Under the New Jersey Workers’ Compensation Act (the Act), employers are required to provide employees who suffer work-related harm with workers’ compensation benefits, including medical benefits. In some cases, though, even if an employer concedes that an employee is eligible to recover benefits, it may dispute what treatment is reasonable and necessary. The process for determining whether novel treatments are covered under the Act was recently discussed by a New Jersey court opinion in a case in which the employer denied the employee’s claim for the cost of stem cell therapy. If you were hurt at work, you should speak to a skillful New Jersey workers’ compensation attorney to discuss what medical treatment your employer may be required to provide for your injuries.
History of the Case
It is alleged that the plaintiff, who worked as a housekeeper for the defendant, injured her right bicep and shoulder while making a bed and required surgery for her injuries. She then injured her cervical spine and left shoulder a few months later and underwent a second surgery. She filed workers’ compensation claims for both sets of injuries, and an order was entered granting her disability and medical benefits that approved treatment with an orthopedist. Traditional treatment methods failed, and her treating doctors recommended that she undergo stem cell treatment for her shoulder.
Reportedly, the plaintiff filed a motion for medical benefits asking the court to order the defendant to pay for her stem cell therapy and attached a report from her doctor advising the treatment was the last option before surgery and therefore was medically necessary. The defendant opposed the motion arguing the treatment was not approved by the FDA. A discussion was held in chambers, and the court found in favor of the plaintiff, after which the defendant appealed.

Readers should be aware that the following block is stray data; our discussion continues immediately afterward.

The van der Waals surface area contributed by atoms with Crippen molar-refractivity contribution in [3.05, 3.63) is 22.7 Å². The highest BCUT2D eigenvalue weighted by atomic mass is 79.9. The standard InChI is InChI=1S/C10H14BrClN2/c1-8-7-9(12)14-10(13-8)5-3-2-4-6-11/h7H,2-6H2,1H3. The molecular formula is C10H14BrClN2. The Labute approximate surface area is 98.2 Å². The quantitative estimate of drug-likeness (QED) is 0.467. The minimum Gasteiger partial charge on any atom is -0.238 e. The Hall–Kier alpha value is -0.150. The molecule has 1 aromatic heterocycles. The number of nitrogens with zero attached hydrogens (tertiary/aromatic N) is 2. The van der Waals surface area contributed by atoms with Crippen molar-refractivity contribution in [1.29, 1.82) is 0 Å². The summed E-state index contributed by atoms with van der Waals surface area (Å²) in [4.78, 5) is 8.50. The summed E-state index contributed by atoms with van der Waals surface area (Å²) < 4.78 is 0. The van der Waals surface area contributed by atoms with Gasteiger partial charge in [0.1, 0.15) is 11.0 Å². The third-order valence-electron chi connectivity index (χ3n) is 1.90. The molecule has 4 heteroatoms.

Determining Whether Treatment is Reasonable and Necessary
On a motion for medical benefits, the plaintiff must show that he or she is temporarily disabled or in need of medical treatment. The motion must contain affidavits, medical reports, and certifications, which may provide a sufficient basis for an order compelling the defendant to provide the requested relief. The defendant can counter the plaintiff’s motion by opposing it on a legal or factual basis and can provide medical reports if there is a medical basis for the opposition.
A motion for medical benefits should only be granted without a hearing if the opposing documents are insufficient to meet the allegations of the documents in support of the motion. If the opposition is adequate, however, the court must conduct a full hearing. In the subject case, the court found that the lower court failed to conduct the hearing required due to the strength of the defendant’s evidence. Thus, the court reversed the trial court ruling.
Meet with a Seasoned New Jersey Workers’ Compensation Attorney
Sometimes newer treatments are more successful at providing relief for work-related injuries than traditional remedies, but such treatments may not always be covered by workers’ compensation benefits. If you were harmed while working, you should speak to an attorney as soon as possible regarding what benefits you may be owed. The seasoned New Jersey attorneys of The Law Offices of Jonathan F. Marshall can help pursue your workers’ compensation rights to medical treatment benefits and any other damages you may be owed. You can contact us at 800-999-0897 or through the form online to schedule a meeting.